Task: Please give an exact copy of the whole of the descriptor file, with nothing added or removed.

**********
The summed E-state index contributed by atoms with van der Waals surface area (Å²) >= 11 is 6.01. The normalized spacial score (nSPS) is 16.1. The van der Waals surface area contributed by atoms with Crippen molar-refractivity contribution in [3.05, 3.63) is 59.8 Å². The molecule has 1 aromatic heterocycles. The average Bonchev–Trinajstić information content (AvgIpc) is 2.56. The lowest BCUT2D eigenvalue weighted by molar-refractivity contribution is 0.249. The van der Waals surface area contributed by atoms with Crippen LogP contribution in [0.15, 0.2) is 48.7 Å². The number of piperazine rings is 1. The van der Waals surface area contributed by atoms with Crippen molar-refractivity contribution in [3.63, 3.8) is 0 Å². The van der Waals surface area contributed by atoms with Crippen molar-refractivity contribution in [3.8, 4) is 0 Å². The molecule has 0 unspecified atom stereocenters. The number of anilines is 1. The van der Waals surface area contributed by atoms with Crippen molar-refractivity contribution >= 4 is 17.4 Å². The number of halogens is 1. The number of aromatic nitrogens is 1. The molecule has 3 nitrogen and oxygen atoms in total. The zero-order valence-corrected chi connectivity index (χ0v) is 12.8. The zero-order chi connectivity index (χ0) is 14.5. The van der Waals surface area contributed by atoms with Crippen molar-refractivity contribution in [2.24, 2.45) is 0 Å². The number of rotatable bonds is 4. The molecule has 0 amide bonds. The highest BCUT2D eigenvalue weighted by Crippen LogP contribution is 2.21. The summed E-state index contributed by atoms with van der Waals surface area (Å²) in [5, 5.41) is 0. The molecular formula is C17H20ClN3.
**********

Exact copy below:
The summed E-state index contributed by atoms with van der Waals surface area (Å²) >= 11 is 6.01. The normalized spacial score (nSPS) is 16.1. The van der Waals surface area contributed by atoms with Crippen molar-refractivity contribution in [3.05, 3.63) is 59.8 Å². The molecule has 1 aromatic heterocycles. The average Bonchev–Trinajstić information content (AvgIpc) is 2.56. The lowest BCUT2D eigenvalue weighted by molar-refractivity contribution is 0.249. The van der Waals surface area contributed by atoms with Crippen LogP contribution in [0.15, 0.2) is 48.7 Å². The number of piperazine rings is 1. The van der Waals surface area contributed by atoms with Crippen molar-refractivity contribution in [3.63, 3.8) is 0 Å². The van der Waals surface area contributed by atoms with Crippen molar-refractivity contribution in [3.8, 4) is 0 Å². The molecule has 0 unspecified atom stereocenters. The number of anilines is 1. The van der Waals surface area contributed by atoms with Crippen molar-refractivity contribution >= 4 is 17.4 Å². The number of halogens is 1. The number of aromatic nitrogens is 1. The molecule has 3 nitrogen and oxygen atoms in total. The zero-order valence-corrected chi connectivity index (χ0v) is 12.8. The zero-order chi connectivity index (χ0) is 14.5. The van der Waals surface area contributed by atoms with Crippen molar-refractivity contribution in [2.24, 2.45) is 0 Å². The number of rotatable bonds is 4. The molecule has 0 amide bonds. The highest BCUT2D eigenvalue weighted by Crippen LogP contribution is 2.21. The summed E-state index contributed by atoms with van der Waals surface area (Å²) in [5, 5.41) is 0. The molecular formula is C17H20ClN3.